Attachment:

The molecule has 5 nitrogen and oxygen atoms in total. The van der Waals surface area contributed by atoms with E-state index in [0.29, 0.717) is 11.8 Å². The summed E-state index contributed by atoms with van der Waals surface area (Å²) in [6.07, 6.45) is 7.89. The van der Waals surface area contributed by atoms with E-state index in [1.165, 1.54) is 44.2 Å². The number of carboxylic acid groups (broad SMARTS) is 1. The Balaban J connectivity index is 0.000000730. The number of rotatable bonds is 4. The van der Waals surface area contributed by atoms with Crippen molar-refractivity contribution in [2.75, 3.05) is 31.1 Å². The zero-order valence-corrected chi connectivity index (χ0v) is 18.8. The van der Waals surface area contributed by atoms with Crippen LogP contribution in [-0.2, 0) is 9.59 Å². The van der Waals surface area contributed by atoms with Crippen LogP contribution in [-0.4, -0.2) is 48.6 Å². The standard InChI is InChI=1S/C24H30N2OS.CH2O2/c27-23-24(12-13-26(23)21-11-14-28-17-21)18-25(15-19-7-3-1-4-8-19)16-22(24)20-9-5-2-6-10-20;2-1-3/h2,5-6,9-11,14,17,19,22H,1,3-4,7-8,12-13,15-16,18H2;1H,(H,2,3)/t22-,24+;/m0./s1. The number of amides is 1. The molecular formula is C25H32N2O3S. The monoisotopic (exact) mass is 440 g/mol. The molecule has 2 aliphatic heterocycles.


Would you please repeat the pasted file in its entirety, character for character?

The molecule has 5 nitrogen and oxygen atoms in total. The van der Waals surface area contributed by atoms with E-state index in [0.29, 0.717) is 11.8 Å². The summed E-state index contributed by atoms with van der Waals surface area (Å²) in [6.07, 6.45) is 7.89. The van der Waals surface area contributed by atoms with E-state index in [1.165, 1.54) is 44.2 Å². The number of carboxylic acid groups (broad SMARTS) is 1. The Balaban J connectivity index is 0.000000730. The number of rotatable bonds is 4. The van der Waals surface area contributed by atoms with Crippen molar-refractivity contribution in [2.75, 3.05) is 31.1 Å². The zero-order valence-corrected chi connectivity index (χ0v) is 18.8. The van der Waals surface area contributed by atoms with Crippen LogP contribution in [-0.2, 0) is 9.59 Å². The van der Waals surface area contributed by atoms with Crippen LogP contribution in [-0.4, -0.2) is 48.6 Å². The standard InChI is InChI=1S/C24H30N2OS.CH2O2/c27-23-24(12-13-26(23)21-11-14-28-17-21)18-25(15-19-7-3-1-4-8-19)16-22(24)20-9-5-2-6-10-20;2-1-3/h2,5-6,9-11,14,17,19,22H,1,3-4,7-8,12-13,15-16,18H2;1H,(H,2,3)/t22-,24+;/m0./s1. The number of amides is 1. The molecular formula is C25H32N2O3S. The monoisotopic (exact) mass is 440 g/mol. The molecule has 2 aliphatic heterocycles.